All are very welcome to join us for the next Melodrama Meeting on Monday, 17th of October, 5-7pm, in Jarman 7. We will be discussing Kat’s choice of gothic text: Alice Thompson’s novel, The Book Collector (2015).
Kat has very kindly provided the following introduction:
On its release in 2015, The Book Collector, was noted for its liberal use of gothic motifs, its allusions to fairy tales, and for its ‘melancholic sadism’. Described as an Edwardian gothic chiller, The Book Collector, was heralded as residing somewhere between pastiche and critique. Indeed, Alice Thompson makes many nods to previous gothic outings; Angela Carter, Hans Christian Andersen and most notably the Bluebeard myth.
Set in Edwardian England just before World War I, orphaned Violet is approached by a mysterious man at a cafe who leaves her his business card for his second-hand book shop, a most appropriately gothic named, Looking Glass. The shop proprietor turns out to be Lord Archibald Murray, a recent widower. Violet and Archibald marry quickly and soon settle into a fairy tale existence in Murray’s Arcadian country home. Wanting for nothing, it isn’t long before Violet gives birth to a son. But as with all Bluebeard narratives, living a fairy tale existence comes at a price. Violet begins to grow suspicious and doubts Archie’s love for her. She becomes obsessed with one particular book of fairy tales in Archie’s collection, an obsession that leads to Violet suffering from paranoid hallucinations, resulting in her incarceration in a nearby asylum. On her return to the family home, Violet finds Archie has employed a nursemaid, the beautiful, yet enigmatic, Clara. Disturbed by Clara’s presence, Violet becomes perturbed by her husband’s nocturnal absences and by the disappearance of women from the local asylum. As Violet begins to investigate, she soon realises that the horrors of the asylum are nothing compared to what she uncovers.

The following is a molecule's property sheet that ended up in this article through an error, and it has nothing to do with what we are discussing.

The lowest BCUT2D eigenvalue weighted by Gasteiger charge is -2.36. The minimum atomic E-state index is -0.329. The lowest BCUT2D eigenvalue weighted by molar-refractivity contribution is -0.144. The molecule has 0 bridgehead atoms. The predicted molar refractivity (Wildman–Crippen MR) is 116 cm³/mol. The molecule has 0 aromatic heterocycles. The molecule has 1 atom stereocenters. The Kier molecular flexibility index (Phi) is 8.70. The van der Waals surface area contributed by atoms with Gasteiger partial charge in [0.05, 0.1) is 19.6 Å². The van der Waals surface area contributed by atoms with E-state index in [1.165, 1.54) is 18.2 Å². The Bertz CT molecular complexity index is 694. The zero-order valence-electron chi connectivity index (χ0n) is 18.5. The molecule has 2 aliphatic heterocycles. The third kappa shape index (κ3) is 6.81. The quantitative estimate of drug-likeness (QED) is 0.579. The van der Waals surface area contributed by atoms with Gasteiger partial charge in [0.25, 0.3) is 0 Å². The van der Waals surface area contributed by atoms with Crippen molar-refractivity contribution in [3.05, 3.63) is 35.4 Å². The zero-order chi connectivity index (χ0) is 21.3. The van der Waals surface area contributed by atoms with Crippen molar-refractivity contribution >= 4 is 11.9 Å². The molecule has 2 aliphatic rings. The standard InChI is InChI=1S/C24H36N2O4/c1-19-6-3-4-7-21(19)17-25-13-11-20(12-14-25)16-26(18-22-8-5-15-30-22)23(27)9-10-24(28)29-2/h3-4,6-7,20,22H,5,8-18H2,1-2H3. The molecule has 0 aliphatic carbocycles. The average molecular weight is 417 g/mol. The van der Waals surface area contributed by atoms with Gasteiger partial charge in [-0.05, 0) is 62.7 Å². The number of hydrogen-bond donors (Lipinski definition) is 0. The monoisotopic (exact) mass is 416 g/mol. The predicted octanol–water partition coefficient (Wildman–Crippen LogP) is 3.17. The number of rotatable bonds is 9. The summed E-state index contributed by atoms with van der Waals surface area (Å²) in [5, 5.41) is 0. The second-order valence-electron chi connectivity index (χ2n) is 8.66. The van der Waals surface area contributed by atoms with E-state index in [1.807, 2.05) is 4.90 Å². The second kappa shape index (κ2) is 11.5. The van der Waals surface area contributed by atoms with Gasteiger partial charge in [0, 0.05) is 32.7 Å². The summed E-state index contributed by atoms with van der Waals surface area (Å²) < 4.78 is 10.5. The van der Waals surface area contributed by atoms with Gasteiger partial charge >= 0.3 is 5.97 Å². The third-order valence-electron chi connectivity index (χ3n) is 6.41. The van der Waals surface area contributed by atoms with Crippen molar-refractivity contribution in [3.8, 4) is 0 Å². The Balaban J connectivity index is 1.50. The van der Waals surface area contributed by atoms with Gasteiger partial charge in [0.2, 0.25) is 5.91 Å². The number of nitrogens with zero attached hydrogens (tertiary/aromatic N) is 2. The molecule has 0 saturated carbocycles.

While there is little doubt of the debt owed to the gothic tradition by The Book Collector, it is more challenging to ascertain whether the book seeks to critique gothic tales such as Bluebeard, or if it desires for a more pastiche rendition. The book does not shy away from its explicit citing of gothic tropes; the secretive husband, the country estate, female insanity, asylums and forbidden texts. However, there are jarring elements that contemporises the gothic sensibility in, The Book Collector. Following on from the previous meeting’s screenings of Bluebeard, The Book Collector, is an ideal text to discuss, for it provides another interjection not only into the history of the Bluebeard narrative, but also into the gothic tradition.